For Dementia Awareness Week from 20-26 May this year, the Housing LIN has gathered examples of where extra care schemes or other housing related community services have supported people with dementia to develop meaningful relationships to prevent unwanted social isolation or reduce loneliness.
The examples range from informal arrangements supported by staff or other residents as well as more formal service provision. Today’s example of best practice comes from Stafford and Rural Homes.
BeConnected in extra care housing
Stafford and Rural Homes (sarh.co.uk) offers 17 Independent Living Schemes and 1 Extra Care scheme, Jubilee Court.
When Jenny* moved into Jubilee Court, she had four medication calls a day. SARH staff quickly saw an improvement in Jenny and her ability to complete tasks independently and so her care plan was reduced to just two medication calls daily. Jenny started going for a walk independently around the block every afternoon, after taking the same route for a few weeks with a care worker. When Jenny attended the memory clinic, her score had improved, and this was attributed to the support she had received at Jubilee Court.
After a while, Jenny became increasingly confused, so a revised care plan was put in place with the flexibility to offer support on the days when Jenny was struggling.
Jenny’s dementia has worsened but, having built an understanding of what she likes and of what causes her distress, staff are able to gauge how and when to offer support. The flexible, personalised response that SARH offers is clearly having a positive impact.
BeConnected encourages older people who are lonely or socially isolated to engage or reconnect with their local communities, through a programme of free activities and events. SARH customers with dementia are offered volunteer help with the booking process, transport and at events to encourage their involvement.
The SARH Wellbeing Service started working with Dorothy*, aged 85, last year. It became clear that Dorothy had not collected prescribed medication for four months and had not presented at clinic appointments. She was willing to have assistance with shopping and sorting out post and subsequently agreed to a GP assessment which led to a diagnosis of Alzheimer’s Disease.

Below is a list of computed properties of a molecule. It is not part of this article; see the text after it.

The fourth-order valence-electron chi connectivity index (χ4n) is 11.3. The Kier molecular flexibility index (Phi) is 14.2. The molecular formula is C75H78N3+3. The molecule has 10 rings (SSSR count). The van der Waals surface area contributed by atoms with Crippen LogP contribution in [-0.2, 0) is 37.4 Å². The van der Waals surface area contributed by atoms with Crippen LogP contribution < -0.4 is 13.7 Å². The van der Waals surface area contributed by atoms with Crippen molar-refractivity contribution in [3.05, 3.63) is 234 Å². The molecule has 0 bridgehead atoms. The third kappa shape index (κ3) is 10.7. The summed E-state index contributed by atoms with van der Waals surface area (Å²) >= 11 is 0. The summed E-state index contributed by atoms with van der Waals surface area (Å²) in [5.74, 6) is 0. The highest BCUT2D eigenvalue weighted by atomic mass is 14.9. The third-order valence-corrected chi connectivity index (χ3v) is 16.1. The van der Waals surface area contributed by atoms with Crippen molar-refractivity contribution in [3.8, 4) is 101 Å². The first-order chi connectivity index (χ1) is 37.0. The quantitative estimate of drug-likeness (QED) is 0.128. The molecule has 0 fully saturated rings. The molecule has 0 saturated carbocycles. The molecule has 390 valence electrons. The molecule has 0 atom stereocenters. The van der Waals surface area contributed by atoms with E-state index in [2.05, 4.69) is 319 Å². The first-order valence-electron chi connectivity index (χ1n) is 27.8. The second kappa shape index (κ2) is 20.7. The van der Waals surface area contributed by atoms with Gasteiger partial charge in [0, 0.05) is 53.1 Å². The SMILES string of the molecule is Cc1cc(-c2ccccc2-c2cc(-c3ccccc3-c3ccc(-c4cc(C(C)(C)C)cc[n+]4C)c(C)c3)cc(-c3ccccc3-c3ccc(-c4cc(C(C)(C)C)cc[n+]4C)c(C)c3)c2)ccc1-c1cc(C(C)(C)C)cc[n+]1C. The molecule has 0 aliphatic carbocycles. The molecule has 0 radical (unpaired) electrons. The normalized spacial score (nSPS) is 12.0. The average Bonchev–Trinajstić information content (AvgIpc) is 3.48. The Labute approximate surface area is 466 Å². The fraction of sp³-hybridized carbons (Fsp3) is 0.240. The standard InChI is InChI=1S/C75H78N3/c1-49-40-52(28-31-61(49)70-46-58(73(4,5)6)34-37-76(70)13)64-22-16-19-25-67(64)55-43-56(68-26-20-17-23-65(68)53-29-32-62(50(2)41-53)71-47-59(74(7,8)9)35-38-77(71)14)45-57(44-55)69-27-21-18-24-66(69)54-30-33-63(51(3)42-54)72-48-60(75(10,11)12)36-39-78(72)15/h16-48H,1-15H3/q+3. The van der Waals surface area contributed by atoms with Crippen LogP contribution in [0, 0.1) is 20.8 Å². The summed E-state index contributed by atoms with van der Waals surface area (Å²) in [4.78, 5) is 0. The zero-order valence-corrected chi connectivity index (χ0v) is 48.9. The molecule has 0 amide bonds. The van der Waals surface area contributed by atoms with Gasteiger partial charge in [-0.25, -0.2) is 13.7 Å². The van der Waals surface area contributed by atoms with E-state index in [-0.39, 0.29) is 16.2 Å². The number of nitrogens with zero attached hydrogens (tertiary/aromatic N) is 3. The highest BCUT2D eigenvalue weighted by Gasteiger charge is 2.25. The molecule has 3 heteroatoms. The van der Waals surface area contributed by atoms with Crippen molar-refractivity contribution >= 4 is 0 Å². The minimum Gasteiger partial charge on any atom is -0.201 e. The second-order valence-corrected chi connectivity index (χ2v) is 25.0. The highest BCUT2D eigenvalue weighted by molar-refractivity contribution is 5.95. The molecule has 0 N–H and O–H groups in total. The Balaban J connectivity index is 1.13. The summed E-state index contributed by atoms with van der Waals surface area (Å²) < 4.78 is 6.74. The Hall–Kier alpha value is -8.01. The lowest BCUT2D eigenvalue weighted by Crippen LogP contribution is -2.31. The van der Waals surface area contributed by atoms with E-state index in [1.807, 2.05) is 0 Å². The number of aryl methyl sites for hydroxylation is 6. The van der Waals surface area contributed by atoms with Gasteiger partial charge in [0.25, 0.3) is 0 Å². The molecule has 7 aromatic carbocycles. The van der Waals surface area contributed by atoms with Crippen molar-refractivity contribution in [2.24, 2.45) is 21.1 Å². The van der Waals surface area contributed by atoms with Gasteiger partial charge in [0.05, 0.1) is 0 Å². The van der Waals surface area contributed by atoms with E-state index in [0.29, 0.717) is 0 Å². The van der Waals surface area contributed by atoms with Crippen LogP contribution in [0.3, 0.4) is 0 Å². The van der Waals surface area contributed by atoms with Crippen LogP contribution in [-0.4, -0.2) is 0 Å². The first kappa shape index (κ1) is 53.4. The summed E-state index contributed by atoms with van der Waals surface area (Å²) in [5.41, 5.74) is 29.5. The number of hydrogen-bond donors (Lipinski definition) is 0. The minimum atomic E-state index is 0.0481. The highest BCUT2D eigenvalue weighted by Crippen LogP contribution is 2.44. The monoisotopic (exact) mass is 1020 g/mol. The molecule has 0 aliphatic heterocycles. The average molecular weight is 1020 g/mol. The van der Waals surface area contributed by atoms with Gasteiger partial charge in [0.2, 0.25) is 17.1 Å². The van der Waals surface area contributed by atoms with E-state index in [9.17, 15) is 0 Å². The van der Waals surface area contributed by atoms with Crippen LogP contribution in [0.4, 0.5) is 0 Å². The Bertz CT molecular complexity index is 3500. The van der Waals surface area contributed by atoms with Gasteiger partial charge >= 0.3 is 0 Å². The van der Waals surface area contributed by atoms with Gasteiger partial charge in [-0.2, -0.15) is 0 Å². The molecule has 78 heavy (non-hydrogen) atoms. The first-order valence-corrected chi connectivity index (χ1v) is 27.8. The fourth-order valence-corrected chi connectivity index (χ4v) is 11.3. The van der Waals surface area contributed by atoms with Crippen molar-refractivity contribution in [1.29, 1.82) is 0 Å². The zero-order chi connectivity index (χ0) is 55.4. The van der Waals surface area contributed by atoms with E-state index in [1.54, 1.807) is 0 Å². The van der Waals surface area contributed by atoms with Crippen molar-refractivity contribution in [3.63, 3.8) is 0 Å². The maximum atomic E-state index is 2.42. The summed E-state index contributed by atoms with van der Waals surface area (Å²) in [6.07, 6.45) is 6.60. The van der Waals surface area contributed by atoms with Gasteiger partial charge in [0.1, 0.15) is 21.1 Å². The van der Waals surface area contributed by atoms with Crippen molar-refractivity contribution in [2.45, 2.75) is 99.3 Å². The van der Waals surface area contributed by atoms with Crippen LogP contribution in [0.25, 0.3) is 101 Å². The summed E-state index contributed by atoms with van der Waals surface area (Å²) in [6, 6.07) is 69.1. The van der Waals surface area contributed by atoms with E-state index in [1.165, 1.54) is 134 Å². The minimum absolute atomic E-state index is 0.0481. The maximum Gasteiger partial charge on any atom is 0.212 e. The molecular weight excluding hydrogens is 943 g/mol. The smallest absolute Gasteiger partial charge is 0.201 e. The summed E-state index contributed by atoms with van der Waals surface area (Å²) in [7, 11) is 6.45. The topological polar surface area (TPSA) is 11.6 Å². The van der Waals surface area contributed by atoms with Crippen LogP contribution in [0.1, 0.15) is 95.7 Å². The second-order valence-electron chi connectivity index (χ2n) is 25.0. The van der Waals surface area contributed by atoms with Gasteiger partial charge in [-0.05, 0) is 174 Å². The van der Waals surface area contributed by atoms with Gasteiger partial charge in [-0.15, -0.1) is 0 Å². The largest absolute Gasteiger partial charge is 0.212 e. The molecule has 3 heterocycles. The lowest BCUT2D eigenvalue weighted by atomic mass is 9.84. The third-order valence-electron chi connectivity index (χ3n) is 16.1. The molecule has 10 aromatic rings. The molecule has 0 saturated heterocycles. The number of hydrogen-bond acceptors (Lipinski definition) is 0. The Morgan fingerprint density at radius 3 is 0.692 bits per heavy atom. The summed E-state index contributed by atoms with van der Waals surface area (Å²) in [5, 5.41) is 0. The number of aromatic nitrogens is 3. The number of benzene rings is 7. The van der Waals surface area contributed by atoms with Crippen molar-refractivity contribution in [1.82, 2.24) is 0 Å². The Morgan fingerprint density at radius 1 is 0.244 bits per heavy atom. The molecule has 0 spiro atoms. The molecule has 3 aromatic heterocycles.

SARH Wellbeing Coordinators help customers link in with support available, so that they are able to manage better and stay as independent as possible:
Dorothy was referred to BeConnected and attends several events a month, with reference to a calendar and a reminder phone call from SARH Wellbeing. Her Coordinator assists with Dorothy’s shopping list, using verbal prompts and pictures. She helps Dorothy put the items away, so that labels are facing outwards and linked items (like sponge pudding and custard) are next to each other. Dorothy is escorted to appointments to enhance her understanding of them. All of this is with Dorothy’s consent and involvement to agree what will work best for her.
*names have been changed to maintain confidentiality
To read this and other case studies, go to the full report on our 'Focus on Dementia' webpages at: Going the Extra Step. A compendium of best practice in dementia care
The views expressed in this feature have been provided by the featured organisations and are not necessarily those of the Housing Learning and Improvement Network.
If you have any examples from your own organisation that you would like to share please send details to Katey Twyford and Wendy Wells, Housing and Dementia co-leads for the Housing LIN, email@example.com . We will be developing a compendium of best practice examples to go on the Housing LIN website.